by Mike Duncan
New York: Hachette Public Affairs, 2018. Pp. xxii, 330.
Maps, chron., notes, biblio., index. $27.00. ISBN: 1610397215
The Beginning of the End for the Roman Republic
In his first book, history podcaster Duncan takes on the tumultuous era in Roman history from 146 BC, in which Africa and Greece were annexed, through 78 BC, with the death of Sulla in the aftermath of the first bout of Roman civil wars. It was a period during which the seemingly smoothly running Roman state began to slid into an increasingly violent spiral of social unrest, leading to civil wars, and finally Sulla’s brutal dictatorship, even as the Republic continued to expand its imperial reach. Duncan attributes this slide to several factors, which essentially come down to two.
Firstly, Duncan discusses how the competition among the elite families for wealth, land, and power, became increasingly heated. In their desire for greater wealth and honors, governors, all selected from the nobility, whether patrician or plebian, often squeezed their provinces mercilessly, while provoking wars to gain honors and wealth.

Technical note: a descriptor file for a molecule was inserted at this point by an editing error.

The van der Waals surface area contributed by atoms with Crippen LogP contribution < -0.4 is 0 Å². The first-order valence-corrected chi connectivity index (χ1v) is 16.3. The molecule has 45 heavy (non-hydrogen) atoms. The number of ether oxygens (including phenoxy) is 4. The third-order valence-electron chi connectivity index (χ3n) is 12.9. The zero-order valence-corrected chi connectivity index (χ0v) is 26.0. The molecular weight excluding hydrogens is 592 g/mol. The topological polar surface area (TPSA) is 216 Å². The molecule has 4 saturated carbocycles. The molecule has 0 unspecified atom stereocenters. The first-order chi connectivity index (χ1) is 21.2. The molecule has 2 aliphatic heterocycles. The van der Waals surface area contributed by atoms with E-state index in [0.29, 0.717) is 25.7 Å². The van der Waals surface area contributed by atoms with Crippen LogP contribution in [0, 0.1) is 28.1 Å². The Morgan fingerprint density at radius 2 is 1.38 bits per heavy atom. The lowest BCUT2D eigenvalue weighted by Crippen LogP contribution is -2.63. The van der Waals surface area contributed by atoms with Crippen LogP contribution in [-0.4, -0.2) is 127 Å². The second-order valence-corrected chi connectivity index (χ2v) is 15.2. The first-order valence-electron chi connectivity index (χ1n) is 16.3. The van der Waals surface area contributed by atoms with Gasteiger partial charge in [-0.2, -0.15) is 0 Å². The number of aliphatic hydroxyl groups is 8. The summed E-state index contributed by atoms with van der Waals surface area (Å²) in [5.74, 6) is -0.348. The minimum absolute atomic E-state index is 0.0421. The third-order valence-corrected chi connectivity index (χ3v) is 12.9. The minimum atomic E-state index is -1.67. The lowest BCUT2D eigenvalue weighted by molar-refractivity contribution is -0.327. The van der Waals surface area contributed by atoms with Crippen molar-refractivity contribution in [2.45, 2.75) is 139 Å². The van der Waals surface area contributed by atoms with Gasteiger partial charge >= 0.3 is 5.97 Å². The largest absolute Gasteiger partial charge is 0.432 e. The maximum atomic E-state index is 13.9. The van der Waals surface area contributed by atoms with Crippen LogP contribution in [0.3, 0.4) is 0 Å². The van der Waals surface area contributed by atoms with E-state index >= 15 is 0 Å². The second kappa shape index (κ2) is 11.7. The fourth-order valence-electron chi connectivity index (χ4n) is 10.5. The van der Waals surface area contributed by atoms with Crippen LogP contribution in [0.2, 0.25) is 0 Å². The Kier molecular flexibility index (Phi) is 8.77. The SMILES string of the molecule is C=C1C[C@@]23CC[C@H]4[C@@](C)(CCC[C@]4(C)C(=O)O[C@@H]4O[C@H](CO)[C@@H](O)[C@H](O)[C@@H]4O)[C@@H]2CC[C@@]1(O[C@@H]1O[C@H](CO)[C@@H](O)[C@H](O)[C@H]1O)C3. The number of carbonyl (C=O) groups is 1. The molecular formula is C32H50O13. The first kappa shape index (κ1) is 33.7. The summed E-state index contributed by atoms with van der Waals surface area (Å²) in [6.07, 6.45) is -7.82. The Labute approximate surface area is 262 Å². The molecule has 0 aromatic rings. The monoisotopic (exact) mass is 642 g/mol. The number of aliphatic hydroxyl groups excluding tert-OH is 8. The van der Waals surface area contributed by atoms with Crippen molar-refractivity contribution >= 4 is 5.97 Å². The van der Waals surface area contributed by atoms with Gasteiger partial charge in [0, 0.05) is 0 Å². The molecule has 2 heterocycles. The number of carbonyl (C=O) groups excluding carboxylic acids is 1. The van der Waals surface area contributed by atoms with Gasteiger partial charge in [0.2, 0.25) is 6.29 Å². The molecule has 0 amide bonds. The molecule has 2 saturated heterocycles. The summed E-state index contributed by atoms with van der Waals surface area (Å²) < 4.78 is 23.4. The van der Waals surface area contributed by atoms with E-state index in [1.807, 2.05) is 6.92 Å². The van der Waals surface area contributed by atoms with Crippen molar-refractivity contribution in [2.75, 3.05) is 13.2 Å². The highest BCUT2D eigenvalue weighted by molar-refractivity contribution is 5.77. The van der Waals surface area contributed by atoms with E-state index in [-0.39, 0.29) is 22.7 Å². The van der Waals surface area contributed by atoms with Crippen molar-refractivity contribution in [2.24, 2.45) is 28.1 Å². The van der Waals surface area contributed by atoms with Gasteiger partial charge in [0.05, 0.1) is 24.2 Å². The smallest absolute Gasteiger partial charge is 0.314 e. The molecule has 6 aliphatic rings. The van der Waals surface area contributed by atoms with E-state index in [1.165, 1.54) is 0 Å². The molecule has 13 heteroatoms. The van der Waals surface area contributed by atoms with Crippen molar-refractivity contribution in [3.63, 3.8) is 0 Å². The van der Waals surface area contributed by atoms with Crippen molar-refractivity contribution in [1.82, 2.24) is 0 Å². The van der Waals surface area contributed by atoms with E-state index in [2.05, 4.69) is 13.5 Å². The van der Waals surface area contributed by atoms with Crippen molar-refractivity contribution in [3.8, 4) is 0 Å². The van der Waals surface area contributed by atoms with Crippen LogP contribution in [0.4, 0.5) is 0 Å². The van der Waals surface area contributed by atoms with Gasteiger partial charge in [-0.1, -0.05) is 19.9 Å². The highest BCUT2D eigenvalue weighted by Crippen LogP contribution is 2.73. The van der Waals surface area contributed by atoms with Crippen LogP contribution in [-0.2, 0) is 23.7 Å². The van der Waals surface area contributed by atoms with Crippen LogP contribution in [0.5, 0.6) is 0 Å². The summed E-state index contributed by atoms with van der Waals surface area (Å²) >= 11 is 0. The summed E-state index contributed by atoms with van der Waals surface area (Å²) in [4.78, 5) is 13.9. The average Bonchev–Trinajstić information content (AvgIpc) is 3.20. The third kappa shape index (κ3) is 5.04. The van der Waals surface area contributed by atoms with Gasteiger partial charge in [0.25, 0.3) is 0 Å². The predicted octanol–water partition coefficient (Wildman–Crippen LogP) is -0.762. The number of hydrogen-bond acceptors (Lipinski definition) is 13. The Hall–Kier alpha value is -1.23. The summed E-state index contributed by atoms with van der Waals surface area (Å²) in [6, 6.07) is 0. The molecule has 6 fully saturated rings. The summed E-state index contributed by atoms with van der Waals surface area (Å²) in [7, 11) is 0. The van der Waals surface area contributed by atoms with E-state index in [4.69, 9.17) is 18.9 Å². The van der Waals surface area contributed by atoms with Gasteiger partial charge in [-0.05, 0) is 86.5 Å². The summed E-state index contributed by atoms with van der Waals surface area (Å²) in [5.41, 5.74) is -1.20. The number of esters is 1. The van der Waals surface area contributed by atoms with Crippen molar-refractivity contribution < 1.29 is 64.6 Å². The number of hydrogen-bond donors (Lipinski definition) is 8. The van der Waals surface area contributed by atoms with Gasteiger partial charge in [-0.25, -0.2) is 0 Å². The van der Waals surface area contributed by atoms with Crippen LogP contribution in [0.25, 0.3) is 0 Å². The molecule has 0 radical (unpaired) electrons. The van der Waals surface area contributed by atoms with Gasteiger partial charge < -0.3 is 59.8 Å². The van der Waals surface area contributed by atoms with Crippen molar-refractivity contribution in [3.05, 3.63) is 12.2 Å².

Secondly, and intimately tied to the first, was the increasing impoverishment of the common citizenry. This was due in part protracted tours of military service, years on end, rather than months. In addition, there was the and economic competition from the growing hordes of slave laborers, captured in the very wars that enriched the nobility and impoverished the veteran. This impoverishment, also reduced the pool of men eligible for service in the legions, as military service was based on the yeoman farmer.
Duncan then discusses how proposals for reform sparked violence by both proponents and opponents, while the growing need for military manpower led to changes in recruiting that resulted in troops more loyal to their generals than to the Republic.
Written primarily for those not very familiar with this era in Roman history, The Storm before the Storm is a particularly valuable read for laymen, given that the events discussed are frequently cited – albeit usually erroneously – by politicians and pundits seeking to make points about modern America.
Note: The Storm before the Storm is also available in paperback and several e-editions.